Christian ethics of children1 – as opposed, say, to the study of children’s spirituality or faith formation – has traditionally asked profound questions about the larger meaning and purpose of child rearing and the relation of children to society. Deep roots of these questions lie in Jewish concerns with creation, pro-creation, and offspring; New Testament interest in Jesus’ birth narratives, special ministrations to children, and images of Christians as “children of God”; and also extensive Greek discussions in Plato and Aristotle about children in relation to nature, households, and government. The Christian tradition around children has taken many lively twists and turns, disputes emerging, for example, in the Middle Ages between Augustinians based on the Confessions and Thomists from the Summa over children’s sinfulness versus goodness. Reformers like Luther and Calvin disagreed over the relative moral obligations owed children by the church and the state. And deep differences emerged in modernity, not just between Enlightenment thinkers like Locke, Kant, and Rousseau, but also between theologians like Edwards and Schleiermacher, over children’s nature, spirituality, and capabilities.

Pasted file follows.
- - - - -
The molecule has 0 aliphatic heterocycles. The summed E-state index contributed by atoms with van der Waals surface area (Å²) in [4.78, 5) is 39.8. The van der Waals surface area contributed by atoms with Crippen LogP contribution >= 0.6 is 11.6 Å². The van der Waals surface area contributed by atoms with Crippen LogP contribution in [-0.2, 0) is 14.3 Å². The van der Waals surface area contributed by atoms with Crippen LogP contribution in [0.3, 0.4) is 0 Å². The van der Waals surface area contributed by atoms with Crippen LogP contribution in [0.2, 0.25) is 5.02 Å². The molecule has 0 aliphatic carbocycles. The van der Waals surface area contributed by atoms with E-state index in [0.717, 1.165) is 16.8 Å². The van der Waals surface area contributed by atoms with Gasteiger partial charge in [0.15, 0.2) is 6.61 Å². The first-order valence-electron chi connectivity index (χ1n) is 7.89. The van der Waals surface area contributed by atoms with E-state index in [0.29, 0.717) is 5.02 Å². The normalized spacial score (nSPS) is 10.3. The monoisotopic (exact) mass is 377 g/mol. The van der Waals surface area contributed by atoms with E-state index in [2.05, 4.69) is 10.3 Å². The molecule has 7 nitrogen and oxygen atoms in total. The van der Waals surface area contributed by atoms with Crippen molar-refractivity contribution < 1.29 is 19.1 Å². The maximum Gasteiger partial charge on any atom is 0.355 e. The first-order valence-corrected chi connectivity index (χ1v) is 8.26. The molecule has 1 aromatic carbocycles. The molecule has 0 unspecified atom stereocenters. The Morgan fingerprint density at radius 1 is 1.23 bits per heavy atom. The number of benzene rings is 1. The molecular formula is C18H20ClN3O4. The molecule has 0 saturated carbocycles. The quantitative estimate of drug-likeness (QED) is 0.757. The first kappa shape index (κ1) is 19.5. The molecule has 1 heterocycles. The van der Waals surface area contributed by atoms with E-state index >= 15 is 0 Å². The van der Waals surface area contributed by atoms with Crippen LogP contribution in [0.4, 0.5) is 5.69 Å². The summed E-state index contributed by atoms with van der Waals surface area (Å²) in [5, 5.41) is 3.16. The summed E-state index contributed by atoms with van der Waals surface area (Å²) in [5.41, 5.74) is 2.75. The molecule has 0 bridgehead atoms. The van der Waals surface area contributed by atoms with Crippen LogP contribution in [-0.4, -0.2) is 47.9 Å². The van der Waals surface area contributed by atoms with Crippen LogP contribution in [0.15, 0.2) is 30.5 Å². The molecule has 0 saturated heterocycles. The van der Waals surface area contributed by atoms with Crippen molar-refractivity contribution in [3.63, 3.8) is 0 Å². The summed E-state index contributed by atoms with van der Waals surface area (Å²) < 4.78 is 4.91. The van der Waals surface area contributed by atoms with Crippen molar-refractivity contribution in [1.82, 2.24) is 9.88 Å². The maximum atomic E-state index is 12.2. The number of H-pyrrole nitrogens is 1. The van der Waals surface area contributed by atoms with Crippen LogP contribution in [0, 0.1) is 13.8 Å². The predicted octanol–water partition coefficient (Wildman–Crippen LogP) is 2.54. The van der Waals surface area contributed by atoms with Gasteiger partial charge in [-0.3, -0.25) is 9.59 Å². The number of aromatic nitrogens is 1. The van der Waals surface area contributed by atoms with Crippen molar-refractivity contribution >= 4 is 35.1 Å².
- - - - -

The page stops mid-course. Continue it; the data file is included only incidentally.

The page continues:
In contrast with this rich tradition, Christian ethicists of the past 150 years have had relatively little to say about childhood of a systematic or sustained nature. Children have arisen as secondary concerns within larger discussions of business, war, biomedicine, the environment, sexuality, marriage, and women, but rarely in and of themselves. Christians, like other ethicists, often assume that children belong to the private sphere alone, perhaps suitable for empirical study by historians and psychologists, but beyond weighty public debate. But this privatization of childhood itself represents a problematic larger cultural shift fueled by an Enlightenment individualism that values rationality and agency over vulnerability and dependency, as well as a Romanticist division of society from the “separate sphere” of the sanctity of the home.
 Children today, however, face a whole raft of unique and profound social issues. Thirty-five thousand children globally die every day from easily preventable causes. In the United States, children in the last three decades have become the poorest segment of society, have the least access to health care, and experienced seismic and well documented increases in ill health, drug use, depression, suicide, and homicide. Children also face significant declines in the stability and existence of their parents’ marriage, time spent with parents, protections from the power of mass media, and other forms of social capital.2 Children have arguably become, in many ways, the new “other” in the public sphere.